The sediment trap component of this work has been ongoing, but the surface flux and sub-surface biogeochemical mooring packages were unable to be deployed as planned on 17 March this year.
With a lot of hard work by the science and engineering teams in recent months, and a break from the weather gods, time series from the moored sensors and samplers has now recommenced.
‘We’re all very pleased to be here’ said Tim Moltmann, IMOS Director. ‘We’d particularly like to thank the Marine National Facility team for their unerring support in getting us back in the water. IMOS couldn’t do this important work without them.’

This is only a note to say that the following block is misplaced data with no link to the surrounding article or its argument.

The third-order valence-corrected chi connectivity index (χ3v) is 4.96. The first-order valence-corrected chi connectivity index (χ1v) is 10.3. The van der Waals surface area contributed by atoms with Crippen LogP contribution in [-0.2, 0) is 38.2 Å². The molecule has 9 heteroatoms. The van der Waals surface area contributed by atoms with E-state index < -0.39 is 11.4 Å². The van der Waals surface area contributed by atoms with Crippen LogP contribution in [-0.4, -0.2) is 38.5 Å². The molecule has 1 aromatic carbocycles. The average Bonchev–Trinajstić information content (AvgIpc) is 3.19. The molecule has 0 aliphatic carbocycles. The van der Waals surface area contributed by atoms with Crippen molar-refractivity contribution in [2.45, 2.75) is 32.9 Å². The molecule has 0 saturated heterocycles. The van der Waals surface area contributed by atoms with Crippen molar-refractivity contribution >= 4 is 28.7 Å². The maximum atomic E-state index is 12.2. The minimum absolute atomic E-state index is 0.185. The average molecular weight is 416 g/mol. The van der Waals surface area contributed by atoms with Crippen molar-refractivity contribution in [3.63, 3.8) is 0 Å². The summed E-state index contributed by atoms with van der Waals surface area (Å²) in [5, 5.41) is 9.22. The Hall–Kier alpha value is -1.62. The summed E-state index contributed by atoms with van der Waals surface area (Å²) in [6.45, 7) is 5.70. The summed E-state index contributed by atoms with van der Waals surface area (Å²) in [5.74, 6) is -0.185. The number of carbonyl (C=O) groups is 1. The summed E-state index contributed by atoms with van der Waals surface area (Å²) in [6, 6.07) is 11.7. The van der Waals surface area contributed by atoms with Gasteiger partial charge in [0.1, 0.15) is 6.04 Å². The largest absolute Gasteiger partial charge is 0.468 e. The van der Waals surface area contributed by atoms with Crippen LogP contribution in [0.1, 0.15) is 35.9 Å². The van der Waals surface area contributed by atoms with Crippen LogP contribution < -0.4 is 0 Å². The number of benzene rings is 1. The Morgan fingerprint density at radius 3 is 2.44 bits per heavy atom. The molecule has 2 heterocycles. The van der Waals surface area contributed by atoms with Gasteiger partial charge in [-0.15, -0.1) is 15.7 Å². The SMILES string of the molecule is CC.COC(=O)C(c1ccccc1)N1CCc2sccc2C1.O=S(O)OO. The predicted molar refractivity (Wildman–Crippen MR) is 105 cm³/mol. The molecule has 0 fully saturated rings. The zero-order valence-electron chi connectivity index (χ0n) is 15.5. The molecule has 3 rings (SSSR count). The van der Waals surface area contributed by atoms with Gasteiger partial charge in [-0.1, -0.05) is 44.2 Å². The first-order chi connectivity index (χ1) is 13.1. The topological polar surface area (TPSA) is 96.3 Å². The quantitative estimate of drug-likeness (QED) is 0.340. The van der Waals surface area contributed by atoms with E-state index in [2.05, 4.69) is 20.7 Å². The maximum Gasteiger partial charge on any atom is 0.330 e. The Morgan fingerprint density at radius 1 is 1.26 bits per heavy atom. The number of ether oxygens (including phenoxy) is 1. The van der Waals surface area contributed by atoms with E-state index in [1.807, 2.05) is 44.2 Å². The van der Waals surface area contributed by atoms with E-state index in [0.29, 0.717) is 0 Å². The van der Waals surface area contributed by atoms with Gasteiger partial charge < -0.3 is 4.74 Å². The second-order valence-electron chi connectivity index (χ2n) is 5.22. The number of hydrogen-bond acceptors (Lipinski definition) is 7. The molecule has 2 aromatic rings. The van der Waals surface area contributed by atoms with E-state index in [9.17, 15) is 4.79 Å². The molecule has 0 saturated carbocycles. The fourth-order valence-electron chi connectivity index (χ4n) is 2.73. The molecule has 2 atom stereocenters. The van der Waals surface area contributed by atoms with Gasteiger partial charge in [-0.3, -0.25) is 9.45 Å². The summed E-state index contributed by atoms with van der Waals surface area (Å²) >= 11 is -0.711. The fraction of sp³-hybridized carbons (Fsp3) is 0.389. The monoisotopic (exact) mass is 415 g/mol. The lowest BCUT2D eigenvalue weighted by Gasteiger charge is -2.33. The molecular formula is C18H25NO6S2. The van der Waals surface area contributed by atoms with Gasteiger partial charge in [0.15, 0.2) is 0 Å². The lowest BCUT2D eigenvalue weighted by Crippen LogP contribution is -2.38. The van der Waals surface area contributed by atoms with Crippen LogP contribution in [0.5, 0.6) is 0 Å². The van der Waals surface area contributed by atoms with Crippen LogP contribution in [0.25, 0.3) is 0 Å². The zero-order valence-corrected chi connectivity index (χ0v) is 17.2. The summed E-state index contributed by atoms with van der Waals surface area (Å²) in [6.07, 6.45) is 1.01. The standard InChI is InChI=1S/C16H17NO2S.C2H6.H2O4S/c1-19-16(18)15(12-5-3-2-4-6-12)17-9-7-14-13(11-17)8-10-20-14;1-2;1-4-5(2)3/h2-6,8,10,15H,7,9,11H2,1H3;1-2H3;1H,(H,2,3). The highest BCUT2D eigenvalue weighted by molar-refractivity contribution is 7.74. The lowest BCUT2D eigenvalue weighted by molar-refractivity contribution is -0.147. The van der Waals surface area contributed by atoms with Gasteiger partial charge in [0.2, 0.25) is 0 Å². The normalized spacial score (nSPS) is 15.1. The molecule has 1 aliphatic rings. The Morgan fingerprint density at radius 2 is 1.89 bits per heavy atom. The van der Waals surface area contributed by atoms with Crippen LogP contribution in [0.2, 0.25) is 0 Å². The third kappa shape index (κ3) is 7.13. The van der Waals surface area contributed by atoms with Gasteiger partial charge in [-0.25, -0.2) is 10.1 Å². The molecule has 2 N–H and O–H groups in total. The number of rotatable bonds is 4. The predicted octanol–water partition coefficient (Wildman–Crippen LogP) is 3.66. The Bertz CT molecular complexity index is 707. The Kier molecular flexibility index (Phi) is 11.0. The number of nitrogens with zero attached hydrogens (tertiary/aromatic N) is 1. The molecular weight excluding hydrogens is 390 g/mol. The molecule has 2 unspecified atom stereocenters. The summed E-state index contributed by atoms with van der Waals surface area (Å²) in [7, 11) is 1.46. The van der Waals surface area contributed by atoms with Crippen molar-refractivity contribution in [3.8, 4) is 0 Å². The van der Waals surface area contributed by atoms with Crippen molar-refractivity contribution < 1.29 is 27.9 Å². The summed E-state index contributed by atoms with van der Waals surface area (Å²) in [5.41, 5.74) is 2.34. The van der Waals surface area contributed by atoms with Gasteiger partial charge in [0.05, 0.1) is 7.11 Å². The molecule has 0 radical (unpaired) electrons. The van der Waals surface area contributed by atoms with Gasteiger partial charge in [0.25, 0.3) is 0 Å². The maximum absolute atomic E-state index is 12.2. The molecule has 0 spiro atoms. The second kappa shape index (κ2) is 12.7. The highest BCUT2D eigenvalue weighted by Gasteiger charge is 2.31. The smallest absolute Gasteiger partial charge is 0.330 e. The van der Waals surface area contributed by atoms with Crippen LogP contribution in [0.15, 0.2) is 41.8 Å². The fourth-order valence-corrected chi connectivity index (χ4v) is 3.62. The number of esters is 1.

The SOTS site is located at 47° south, a harsh, remote location where the swells and waves make it very challenging to keep a surface mooring package in place. IMOS continues to take on this challenge because the measurements provided are of national and international significance in understanding global climate cycles.
Maintaining the SOTS site is enabling other science programs to build around our sustained observing program. It also has great potential to support current and upcoming satellite missions measuring surface waves and ocean surface topography.